I sometimes talk about how every year around springtime starchitects of the first world get a little anxious and jittery in the belly because they are wondering if you are going to call. I implore you to imagine a world where absolutely any architect in any part of the world who have been genuinely doing work that makes a significant contribution to humanity feel jittery in their bellies around spring time too. Think about how many architects would seriously consider how their own work contributes to humanity? How many architects would make more ethical choices in their practices? How many more architects would strive to be more socially conscious than they normally do?
There are not that many institutions out there that can do this, but yours can. You have the ability to influence the world in this way. Consider that for a moment.
The sleek forms, and spectacular spaces that some of your recipients make and were selected for are nice. Really nice. I admire them, and some of your laureates are my greatest architectural heroes. I don't want to take away anything from them or what they contribute to architecture, but I think that great forms and spectacular spaces are not the only measure of an architect's qualities of talent, vision or commitment to the built environment or the profession.
The mission statement of the Pritzker also asks that the recipient should be making significant contributions to humanity. This is the aspect that you have consistently overlooked. It is really hard to see how any of the past laureates have made any consistent contributions to humanity.
Perhaps there is no one architect that fits both criteria at once (making significant contributions in each category) so perhaps it is worth alternating between architects that meet major parts each year.
Here is another thing to consider, the Pritzker is a very prestigious award, and it will probably remain so for a long time. However, it is quite obvious that a lot of the long held attitudes toward celebrity culture in architecture are changing . A single minded focus on the celebrity class is kind of lopsided. Most of the architects I know (and I know quite a lot) are not just interested in the sleekest building and the latest spectacle from about Zaha, Rem, etc. We are also interested in the multitudes of innovative ways in which many other architects around the world are contributing to the profession and humanity.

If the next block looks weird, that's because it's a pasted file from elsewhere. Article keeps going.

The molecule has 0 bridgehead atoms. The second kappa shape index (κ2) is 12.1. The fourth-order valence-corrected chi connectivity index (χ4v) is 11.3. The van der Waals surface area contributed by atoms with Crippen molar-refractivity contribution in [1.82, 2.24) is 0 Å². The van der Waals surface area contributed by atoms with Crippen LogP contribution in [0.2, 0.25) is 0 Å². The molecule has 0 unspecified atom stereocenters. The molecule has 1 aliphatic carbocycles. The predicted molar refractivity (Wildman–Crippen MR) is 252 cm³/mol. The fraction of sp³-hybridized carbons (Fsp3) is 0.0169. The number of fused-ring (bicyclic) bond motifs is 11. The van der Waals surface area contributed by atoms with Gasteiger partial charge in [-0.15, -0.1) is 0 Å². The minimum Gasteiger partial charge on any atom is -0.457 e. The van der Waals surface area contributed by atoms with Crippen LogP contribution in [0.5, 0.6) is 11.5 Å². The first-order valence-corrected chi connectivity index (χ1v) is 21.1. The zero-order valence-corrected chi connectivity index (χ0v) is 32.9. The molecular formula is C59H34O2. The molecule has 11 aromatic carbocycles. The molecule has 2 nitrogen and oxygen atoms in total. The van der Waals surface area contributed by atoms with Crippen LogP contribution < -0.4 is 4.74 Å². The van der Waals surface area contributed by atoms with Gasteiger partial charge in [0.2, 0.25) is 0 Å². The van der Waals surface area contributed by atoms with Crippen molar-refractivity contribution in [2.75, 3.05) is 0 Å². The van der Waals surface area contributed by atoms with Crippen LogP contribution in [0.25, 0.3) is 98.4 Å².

I am sure you are aware of the TED organization. They have a platform that gives attention to people from a wide variety of communities that are making innovative contributions to their communities a chance to be seen and heard. They have people ranging from the likes of former president Bill Clinton to William Kamkwamba (an African teenage boy who built his family an electricity-generating windmill from scrap parts). I believe this is the model of the future: It is indiscriminately merit based, and inclusive. The Pritzker was perhaps born in a time and place where prestige and exclusivity was seen as the highest virtue in the profession. That time has come and is slowly fading. The way I see it, you guys are at a crossroads: You can adopt and partake in shaping this new reality or you can cling to your name and prestige and hope that history swings back in your favor.